Listing is the way that a building or structure of special architectural or historic interest is recognised by law through the Planning (Listed Buildings and Conservation Areas) (Scotland) Act 1997.

We list buildings of special architectural or historic interest using the criteria published in the Historic Environment Scotland Policy Statement.

The information in the listed building record gives an indication of the special architectural or historic interest of the listed building(s). It is not a definitive historical account or a complete description of the building(s). The format of the listed building record has changed over time. Earlier records may be brief and some information will not have been recorded.

The only legal part of the listing is the address/name of site. Addresses and building names may have changed since the date of listing and if a number or name is missing from a listing address it may still be listed. Listing covers both the exterior and the interior and any object or structure fixed to the building. Listing can also cover structures not physically attached but which are part of the curtilage of the building, such as boundary walls, gates, gatepiers, ancillary buildings etc. The planning authority is responsible for advising on what is covered by the listing including the curtilage of a listed building. Since 1 October 2015 we have been able to exclude items from a listing. If part of a building is not listed, it will say that it is excluded in the statutory address and in the statement of special interest in the listed building record. The statement will use the word 'excluding' and quote the relevant section of the Historic Environment Scotland Act 2014. Some earlier listed building records may use the word 'excluding', but if the Act is not quoted, the record has not been revised to reflect current legislation.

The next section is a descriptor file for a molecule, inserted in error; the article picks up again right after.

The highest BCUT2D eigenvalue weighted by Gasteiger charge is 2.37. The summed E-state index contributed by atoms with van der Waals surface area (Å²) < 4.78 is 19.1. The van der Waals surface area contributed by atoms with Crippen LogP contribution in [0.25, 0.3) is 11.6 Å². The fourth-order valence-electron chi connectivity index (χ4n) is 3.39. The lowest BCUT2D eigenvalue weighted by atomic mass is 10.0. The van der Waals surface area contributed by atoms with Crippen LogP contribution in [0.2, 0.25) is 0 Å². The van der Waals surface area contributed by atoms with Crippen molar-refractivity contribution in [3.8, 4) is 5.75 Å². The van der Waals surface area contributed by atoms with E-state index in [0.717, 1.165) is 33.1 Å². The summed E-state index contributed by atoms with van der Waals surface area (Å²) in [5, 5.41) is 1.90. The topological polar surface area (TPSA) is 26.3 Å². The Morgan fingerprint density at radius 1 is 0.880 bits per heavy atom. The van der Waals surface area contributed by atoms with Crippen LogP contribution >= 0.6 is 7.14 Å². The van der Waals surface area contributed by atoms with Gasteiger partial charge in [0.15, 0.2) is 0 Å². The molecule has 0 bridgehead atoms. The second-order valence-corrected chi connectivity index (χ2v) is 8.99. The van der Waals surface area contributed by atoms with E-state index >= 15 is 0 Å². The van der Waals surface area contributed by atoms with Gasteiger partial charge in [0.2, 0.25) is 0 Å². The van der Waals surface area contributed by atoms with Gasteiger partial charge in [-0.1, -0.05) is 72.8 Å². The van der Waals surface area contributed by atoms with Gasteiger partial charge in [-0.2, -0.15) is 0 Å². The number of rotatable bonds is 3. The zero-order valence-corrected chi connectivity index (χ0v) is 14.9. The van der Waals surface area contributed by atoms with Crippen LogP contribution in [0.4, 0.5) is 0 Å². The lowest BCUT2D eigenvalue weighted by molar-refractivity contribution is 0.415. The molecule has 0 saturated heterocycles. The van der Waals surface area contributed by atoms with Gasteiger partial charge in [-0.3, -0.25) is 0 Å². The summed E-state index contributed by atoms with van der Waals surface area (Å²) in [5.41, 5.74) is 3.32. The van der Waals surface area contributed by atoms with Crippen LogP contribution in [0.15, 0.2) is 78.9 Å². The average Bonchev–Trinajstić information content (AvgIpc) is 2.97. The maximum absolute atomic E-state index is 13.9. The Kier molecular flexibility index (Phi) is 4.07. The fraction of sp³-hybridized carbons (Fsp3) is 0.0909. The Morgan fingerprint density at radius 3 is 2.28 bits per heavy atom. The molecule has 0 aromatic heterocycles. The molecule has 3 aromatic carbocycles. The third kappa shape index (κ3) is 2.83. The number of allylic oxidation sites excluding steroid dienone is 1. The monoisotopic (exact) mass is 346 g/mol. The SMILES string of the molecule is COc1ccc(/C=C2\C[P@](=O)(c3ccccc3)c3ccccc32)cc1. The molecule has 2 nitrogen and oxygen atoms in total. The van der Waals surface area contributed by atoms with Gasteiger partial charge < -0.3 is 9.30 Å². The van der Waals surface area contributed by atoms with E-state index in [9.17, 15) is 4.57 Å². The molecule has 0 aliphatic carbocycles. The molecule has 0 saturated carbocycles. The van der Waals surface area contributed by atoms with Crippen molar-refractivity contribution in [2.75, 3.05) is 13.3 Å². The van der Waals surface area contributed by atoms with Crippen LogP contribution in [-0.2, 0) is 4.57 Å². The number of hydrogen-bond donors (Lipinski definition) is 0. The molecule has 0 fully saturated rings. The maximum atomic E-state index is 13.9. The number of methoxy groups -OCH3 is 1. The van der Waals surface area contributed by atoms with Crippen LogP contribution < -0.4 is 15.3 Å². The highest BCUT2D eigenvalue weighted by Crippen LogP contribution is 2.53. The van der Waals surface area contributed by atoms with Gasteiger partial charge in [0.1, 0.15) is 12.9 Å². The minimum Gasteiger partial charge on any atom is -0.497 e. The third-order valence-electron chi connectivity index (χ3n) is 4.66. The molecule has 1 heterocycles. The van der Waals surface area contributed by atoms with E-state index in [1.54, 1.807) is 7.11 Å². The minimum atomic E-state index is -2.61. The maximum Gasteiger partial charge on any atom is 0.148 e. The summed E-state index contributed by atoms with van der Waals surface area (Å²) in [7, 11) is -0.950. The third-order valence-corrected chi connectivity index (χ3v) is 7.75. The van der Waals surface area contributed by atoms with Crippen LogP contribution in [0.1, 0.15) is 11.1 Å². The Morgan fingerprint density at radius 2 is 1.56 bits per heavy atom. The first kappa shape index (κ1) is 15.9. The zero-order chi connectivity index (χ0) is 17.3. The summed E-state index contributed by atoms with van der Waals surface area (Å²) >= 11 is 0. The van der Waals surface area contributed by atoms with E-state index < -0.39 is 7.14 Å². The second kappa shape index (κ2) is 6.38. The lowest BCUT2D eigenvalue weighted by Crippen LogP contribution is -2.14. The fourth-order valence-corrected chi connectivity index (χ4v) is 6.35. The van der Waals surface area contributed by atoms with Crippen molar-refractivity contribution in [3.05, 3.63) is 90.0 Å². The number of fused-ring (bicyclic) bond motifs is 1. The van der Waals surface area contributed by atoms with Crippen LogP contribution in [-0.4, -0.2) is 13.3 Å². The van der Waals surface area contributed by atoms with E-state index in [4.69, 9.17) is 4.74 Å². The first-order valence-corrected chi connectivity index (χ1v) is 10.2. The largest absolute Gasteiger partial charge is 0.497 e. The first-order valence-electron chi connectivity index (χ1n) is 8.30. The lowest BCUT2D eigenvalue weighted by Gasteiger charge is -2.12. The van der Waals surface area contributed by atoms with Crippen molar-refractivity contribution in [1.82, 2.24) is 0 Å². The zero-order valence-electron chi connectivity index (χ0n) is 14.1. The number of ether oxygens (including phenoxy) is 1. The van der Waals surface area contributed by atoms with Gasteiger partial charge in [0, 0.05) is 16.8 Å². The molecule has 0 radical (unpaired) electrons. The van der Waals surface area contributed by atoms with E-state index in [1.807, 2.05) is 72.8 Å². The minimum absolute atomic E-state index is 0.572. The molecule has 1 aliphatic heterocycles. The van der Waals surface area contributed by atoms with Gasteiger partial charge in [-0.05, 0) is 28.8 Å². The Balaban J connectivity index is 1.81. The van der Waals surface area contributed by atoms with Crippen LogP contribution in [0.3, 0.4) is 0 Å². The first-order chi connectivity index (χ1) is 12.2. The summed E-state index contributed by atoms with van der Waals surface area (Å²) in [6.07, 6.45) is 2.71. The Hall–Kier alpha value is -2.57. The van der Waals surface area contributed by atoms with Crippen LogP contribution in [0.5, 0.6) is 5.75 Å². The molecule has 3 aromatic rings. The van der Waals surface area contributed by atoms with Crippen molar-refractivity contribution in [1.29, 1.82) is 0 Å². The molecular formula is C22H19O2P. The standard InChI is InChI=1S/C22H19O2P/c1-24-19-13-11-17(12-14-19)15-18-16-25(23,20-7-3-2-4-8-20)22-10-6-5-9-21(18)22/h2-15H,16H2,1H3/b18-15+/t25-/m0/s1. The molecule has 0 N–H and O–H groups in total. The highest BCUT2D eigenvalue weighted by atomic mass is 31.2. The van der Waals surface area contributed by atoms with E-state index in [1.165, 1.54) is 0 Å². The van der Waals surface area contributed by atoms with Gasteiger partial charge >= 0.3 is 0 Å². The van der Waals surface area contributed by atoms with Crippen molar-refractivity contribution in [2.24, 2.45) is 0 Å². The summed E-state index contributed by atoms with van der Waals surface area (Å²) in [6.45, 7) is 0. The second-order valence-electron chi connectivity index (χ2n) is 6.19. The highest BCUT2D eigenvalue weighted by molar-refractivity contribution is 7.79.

If you want to alter, extend or demolish a listed building you need to contact your planning authority to see if you need listed building consent. The planning authority advises on the need for listed building consent and they also decide what a listing covers. The planning authority is the main point of contact for all applications for listed building consent.

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Printed: 19/04/2019 21:30